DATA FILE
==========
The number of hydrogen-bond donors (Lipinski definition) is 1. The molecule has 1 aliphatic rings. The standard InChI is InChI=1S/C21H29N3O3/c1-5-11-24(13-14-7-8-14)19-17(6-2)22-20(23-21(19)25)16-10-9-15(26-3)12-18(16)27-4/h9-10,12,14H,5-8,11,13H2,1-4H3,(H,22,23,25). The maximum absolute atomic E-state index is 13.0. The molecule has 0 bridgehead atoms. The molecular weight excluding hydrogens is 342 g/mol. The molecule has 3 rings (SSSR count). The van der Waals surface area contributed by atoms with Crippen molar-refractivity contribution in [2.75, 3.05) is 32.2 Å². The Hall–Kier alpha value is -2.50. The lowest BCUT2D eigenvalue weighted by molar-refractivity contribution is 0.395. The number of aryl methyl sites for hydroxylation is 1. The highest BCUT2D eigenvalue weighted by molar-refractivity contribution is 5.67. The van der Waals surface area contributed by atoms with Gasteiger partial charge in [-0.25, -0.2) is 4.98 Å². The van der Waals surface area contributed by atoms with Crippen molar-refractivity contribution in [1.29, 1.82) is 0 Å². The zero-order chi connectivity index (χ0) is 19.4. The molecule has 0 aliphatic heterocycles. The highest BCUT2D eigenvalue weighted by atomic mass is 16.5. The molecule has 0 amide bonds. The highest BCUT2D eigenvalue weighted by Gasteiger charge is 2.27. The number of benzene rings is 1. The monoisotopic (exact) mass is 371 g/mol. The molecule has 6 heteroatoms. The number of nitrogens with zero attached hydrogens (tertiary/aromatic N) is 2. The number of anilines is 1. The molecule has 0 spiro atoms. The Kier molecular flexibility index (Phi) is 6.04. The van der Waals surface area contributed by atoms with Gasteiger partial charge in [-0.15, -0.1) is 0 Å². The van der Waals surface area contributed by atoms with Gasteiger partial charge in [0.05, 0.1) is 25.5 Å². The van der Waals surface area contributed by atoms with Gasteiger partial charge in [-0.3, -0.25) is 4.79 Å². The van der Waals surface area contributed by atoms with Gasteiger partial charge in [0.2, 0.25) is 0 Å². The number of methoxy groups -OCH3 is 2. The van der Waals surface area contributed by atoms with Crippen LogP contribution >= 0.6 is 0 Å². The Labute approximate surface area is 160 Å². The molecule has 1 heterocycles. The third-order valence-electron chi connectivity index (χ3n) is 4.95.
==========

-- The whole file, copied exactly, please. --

The number of hydrogen-bond donors (Lipinski definition) is 1. The molecule has 1 aliphatic rings. The standard InChI is InChI=1S/C21H29N3O3/c1-5-11-24(13-14-7-8-14)19-17(6-2)22-20(23-21(19)25)16-10-9-15(26-3)12-18(16)27-4/h9-10,12,14H,5-8,11,13H2,1-4H3,(H,22,23,25). The maximum absolute atomic E-state index is 13.0. The molecule has 0 bridgehead atoms. The molecular weight excluding hydrogens is 342 g/mol. The molecule has 3 rings (SSSR count). The van der Waals surface area contributed by atoms with Crippen molar-refractivity contribution in [2.75, 3.05) is 32.2 Å². The Hall–Kier alpha value is -2.50. The lowest BCUT2D eigenvalue weighted by molar-refractivity contribution is 0.395. The number of aryl methyl sites for hydroxylation is 1. The highest BCUT2D eigenvalue weighted by molar-refractivity contribution is 5.67. The van der Waals surface area contributed by atoms with Gasteiger partial charge in [-0.25, -0.2) is 4.98 Å². The van der Waals surface area contributed by atoms with Crippen molar-refractivity contribution in [1.29, 1.82) is 0 Å². The zero-order chi connectivity index (χ0) is 19.4. The molecule has 0 aliphatic heterocycles. The highest BCUT2D eigenvalue weighted by atomic mass is 16.5. The molecule has 0 amide bonds. The highest BCUT2D eigenvalue weighted by Gasteiger charge is 2.27. The number of benzene rings is 1. The monoisotopic (exact) mass is 371 g/mol. The molecule has 6 heteroatoms. The number of nitrogens with zero attached hydrogens (tertiary/aromatic N) is 2. The number of anilines is 1. The molecule has 0 spiro atoms. The Kier molecular flexibility index (Phi) is 6.04. The van der Waals surface area contributed by atoms with Gasteiger partial charge in [-0.15, -0.1) is 0 Å². The van der Waals surface area contributed by atoms with Gasteiger partial charge in [0.05, 0.1) is 25.5 Å². The van der Waals surface area contributed by atoms with Gasteiger partial charge in [-0.3, -0.25) is 4.79 Å². The van der Waals surface area contributed by atoms with Gasteiger partial charge in [0.2, 0.25) is 0 Å². The number of methoxy groups -OCH3 is 2. The van der Waals surface area contributed by atoms with Crippen LogP contribution >= 0.6 is 0 Å². The Labute approximate surface area is 160 Å². The molecule has 1 heterocycles. The third-order valence-electron chi connectivity index (χ3n) is 4.95.